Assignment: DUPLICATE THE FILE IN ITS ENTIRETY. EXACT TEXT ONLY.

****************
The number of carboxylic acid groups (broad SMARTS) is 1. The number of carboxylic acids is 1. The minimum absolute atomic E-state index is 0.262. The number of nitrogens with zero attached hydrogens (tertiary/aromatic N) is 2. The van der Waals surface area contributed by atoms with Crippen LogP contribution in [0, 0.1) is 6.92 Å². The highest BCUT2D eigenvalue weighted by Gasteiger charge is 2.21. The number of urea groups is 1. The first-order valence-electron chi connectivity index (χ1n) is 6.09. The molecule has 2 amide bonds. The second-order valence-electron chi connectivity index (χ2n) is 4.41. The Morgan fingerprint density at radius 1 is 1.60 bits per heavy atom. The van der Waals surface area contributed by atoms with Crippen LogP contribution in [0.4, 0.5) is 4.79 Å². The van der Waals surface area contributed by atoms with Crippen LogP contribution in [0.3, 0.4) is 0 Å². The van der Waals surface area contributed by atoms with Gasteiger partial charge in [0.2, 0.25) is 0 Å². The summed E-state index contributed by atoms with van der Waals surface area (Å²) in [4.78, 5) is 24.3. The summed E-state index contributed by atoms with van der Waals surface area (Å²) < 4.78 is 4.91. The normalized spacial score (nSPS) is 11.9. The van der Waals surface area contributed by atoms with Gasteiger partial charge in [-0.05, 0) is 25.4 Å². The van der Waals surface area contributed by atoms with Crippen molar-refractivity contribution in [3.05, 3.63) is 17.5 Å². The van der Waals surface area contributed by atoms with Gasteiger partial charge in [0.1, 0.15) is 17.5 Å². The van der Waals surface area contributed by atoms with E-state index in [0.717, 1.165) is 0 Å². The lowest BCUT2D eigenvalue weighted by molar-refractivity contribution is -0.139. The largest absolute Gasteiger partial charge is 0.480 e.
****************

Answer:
The number of carboxylic acid groups (broad SMARTS) is 1. The number of carboxylic acids is 1. The minimum absolute atomic E-state index is 0.262. The number of nitrogens with zero attached hydrogens (tertiary/aromatic N) is 2. The van der Waals surface area contributed by atoms with Crippen LogP contribution in [0, 0.1) is 6.92 Å². The highest BCUT2D eigenvalue weighted by Gasteiger charge is 2.21. The number of urea groups is 1. The first-order valence-electron chi connectivity index (χ1n) is 6.09. The molecule has 2 amide bonds. The second-order valence-electron chi connectivity index (χ2n) is 4.41. The Morgan fingerprint density at radius 1 is 1.60 bits per heavy atom. The van der Waals surface area contributed by atoms with Crippen LogP contribution in [0.4, 0.5) is 4.79 Å². The van der Waals surface area contributed by atoms with Crippen LogP contribution in [0.3, 0.4) is 0 Å². The van der Waals surface area contributed by atoms with Gasteiger partial charge in [0.2, 0.25) is 0 Å². The summed E-state index contributed by atoms with van der Waals surface area (Å²) in [4.78, 5) is 24.3. The summed E-state index contributed by atoms with van der Waals surface area (Å²) < 4.78 is 4.91. The normalized spacial score (nSPS) is 11.9. The van der Waals surface area contributed by atoms with Gasteiger partial charge in [-0.05, 0) is 25.4 Å². The van der Waals surface area contributed by atoms with Crippen molar-refractivity contribution in [3.05, 3.63) is 17.5 Å². The van der Waals surface area contributed by atoms with Gasteiger partial charge in [0.1, 0.15) is 17.5 Å². The van der Waals surface area contributed by atoms with E-state index in [0.717, 1.165) is 0 Å². The lowest BCUT2D eigenvalue weighted by molar-refractivity contribution is -0.139. The largest absolute Gasteiger partial charge is 0.480 e.